Since Texas' electricity market was deregulated in the late nineties, multiple Retail Electric Providers (REP) have either launched in Texas, or providers in other states have begun to extend their reach to Texas residents (e.g., Spark Energy, which was founded in Texas). These electricity providers are providing less expensive and/or greener electricity alternatives to traditional sources of energy, in contrast with the supply consumers previously received by default through their local utility. Customers now have the option to receive their electric supply from providers other than their utility, known as alternative retail electric providers.
Fixed-Rate Plans: These plans are steady and predictable; the price per kWh you sign up for will remain that same for the entirety of your contract. (The only changes in your bill will be from forces outside of your REP's control, like changes in TDU fees, or changes in federal, state, or local laws.) Often fixed-rate plans will have a slightly higher price per kWh than others, but you're paying for the predictability. They're great if you live by your budget – and even greater if you happen to sign up when rates are low. The fixed-rate plans of our five Texas providers typically started at 12 months, with some extending up to three years, but we spotted a couple from Reliant that offered fixed rates for six month contracts as well.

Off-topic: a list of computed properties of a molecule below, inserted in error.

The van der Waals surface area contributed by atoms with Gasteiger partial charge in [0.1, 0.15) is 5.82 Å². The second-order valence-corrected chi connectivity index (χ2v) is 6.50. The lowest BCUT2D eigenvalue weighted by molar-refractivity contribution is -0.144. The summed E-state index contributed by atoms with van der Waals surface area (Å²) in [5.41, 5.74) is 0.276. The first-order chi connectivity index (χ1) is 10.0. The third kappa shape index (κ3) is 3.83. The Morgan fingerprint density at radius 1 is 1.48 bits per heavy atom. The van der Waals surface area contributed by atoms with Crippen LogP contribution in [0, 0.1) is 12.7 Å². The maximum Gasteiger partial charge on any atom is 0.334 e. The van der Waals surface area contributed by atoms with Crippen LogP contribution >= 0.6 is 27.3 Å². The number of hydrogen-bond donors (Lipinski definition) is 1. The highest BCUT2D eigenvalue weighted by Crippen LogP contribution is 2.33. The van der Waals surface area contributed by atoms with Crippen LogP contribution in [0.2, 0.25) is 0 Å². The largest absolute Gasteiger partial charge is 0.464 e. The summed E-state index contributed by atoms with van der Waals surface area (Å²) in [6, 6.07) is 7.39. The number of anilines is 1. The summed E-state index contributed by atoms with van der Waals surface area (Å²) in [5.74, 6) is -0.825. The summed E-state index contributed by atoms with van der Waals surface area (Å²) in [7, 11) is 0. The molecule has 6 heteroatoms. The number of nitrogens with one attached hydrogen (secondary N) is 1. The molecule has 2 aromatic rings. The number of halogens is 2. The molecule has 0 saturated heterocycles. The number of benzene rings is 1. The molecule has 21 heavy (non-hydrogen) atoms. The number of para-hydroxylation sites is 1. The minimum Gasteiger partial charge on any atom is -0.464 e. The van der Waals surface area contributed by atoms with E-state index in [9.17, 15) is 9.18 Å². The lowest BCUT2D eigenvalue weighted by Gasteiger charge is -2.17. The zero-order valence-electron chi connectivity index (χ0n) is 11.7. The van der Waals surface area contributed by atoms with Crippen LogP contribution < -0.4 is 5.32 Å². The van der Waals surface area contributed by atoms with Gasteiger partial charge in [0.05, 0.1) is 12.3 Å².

Some good news: According to J.D. Power’s 2016 survey on retail electric providers (its most current survey of the space), Texas has the highest overall satisfaction with retail electric providers out of any state. And because rates, plans, and offers can be so similar from provider to provider, customer satisfaction scores are a great way to break a tie. Think of it like choosing who to hire when you have two candidates with similar resumes — you’re going to pick the person with the glowing references.
The Electric Reliability Council of Texas (ERCOT) does it for you. When you sign up for a plan with a new provider, ERCOT will send you a mailer confirming the switch. You have three days upon receiving the mailer to change your mind. If you don't, you'll have a new provider within seven days, and ERCOT will notify your old provider. Just remember, if you abandon a contract before it's complete, you will be on the hook for any fees or penalties detailed in its Terms of Service.
Another option you could choose for your power plan is a fixed-rate option. This plan structure allows you to pay a flat electricity rate throughout your contract term, allowing for price security from volatile market conditions. You even have the right to choose an electricity provider that offers long-term plan options. Some retail providers will allow you to lock in a rate for up to five years, giving you longstanding protection against changing market rates.
Since the electricity market opened, more and more electricity providers have entered the market with various plans and products. Direct Energy and their affiliated brands: Bounce Energy , First Choice Power, and CPL Retail Energy offer a multitude of electricity plans and benefits so customers can find the electricity plan that best fits their needs. While it’s great to have so many options, it can be difficult and confusing to choose an electricity plan. With choices like fixed-rate, variable-rate, and prepaid plans, as well as varying price options, term lengths and rewards, shopping for an electricity plan can be an overwhelming task.
As you choose your energy plan, you might want to consider a variable-rate plan. The wholesale price for electricity changes constantly and a variable rate allows you to take advantage of its ups and downs. When prices are low, your electricity rate can drop to reflect the market change. On the other hand, electricity prices can rise, causing you to pay a higher rate.